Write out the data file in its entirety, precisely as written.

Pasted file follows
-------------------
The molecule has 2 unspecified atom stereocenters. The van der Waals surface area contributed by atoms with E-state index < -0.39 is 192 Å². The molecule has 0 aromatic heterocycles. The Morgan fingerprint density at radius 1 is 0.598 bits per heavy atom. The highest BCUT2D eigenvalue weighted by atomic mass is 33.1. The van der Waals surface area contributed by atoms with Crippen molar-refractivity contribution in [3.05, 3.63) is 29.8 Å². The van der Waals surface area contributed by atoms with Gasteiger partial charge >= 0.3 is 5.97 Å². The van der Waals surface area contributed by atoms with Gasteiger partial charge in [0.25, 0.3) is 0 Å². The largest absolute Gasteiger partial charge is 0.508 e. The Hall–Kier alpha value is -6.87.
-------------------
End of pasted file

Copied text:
The molecule has 2 unspecified atom stereocenters. The van der Waals surface area contributed by atoms with E-state index < -0.39 is 192 Å². The molecule has 0 aromatic heterocycles. The Morgan fingerprint density at radius 1 is 0.598 bits per heavy atom. The highest BCUT2D eigenvalue weighted by atomic mass is 33.1. The van der Waals surface area contributed by atoms with Crippen molar-refractivity contribution in [3.05, 3.63) is 29.8 Å². The van der Waals surface area contributed by atoms with Gasteiger partial charge >= 0.3 is 5.97 Å². The van der Waals surface area contributed by atoms with Gasteiger partial charge in [0.25, 0.3) is 0 Å². The largest absolute Gasteiger partial charge is 0.508 e. The Hall–Kier alpha value is -6.87.